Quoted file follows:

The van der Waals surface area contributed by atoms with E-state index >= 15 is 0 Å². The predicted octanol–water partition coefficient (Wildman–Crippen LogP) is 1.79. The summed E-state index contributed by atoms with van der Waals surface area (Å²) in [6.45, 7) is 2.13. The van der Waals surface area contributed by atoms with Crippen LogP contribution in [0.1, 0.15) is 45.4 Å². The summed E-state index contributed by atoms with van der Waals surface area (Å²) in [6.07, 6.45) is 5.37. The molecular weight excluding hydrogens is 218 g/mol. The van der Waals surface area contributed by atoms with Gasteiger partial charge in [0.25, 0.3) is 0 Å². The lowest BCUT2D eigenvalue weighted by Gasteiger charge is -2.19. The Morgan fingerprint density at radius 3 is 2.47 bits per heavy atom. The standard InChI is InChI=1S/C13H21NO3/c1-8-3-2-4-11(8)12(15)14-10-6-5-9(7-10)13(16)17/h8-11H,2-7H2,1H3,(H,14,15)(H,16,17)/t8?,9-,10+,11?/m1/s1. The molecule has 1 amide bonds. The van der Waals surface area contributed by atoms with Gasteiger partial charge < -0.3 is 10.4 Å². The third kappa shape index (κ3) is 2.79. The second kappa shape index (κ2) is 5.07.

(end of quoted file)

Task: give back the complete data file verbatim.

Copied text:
The van der Waals surface area contributed by atoms with E-state index >= 15 is 0 Å². The predicted octanol–water partition coefficient (Wildman–Crippen LogP) is 1.79. The summed E-state index contributed by atoms with van der Waals surface area (Å²) in [6.45, 7) is 2.13. The van der Waals surface area contributed by atoms with Crippen LogP contribution in [0.1, 0.15) is 45.4 Å². The summed E-state index contributed by atoms with van der Waals surface area (Å²) in [6.07, 6.45) is 5.37. The molecular weight excluding hydrogens is 218 g/mol. The van der Waals surface area contributed by atoms with Gasteiger partial charge in [0.25, 0.3) is 0 Å². The lowest BCUT2D eigenvalue weighted by Gasteiger charge is -2.19. The Morgan fingerprint density at radius 3 is 2.47 bits per heavy atom. The standard InChI is InChI=1S/C13H21NO3/c1-8-3-2-4-11(8)12(15)14-10-6-5-9(7-10)13(16)17/h8-11H,2-7H2,1H3,(H,14,15)(H,16,17)/t8?,9-,10+,11?/m1/s1. The molecule has 1 amide bonds. The van der Waals surface area contributed by atoms with Gasteiger partial charge < -0.3 is 10.4 Å². The third kappa shape index (κ3) is 2.79. The second kappa shape index (κ2) is 5.07.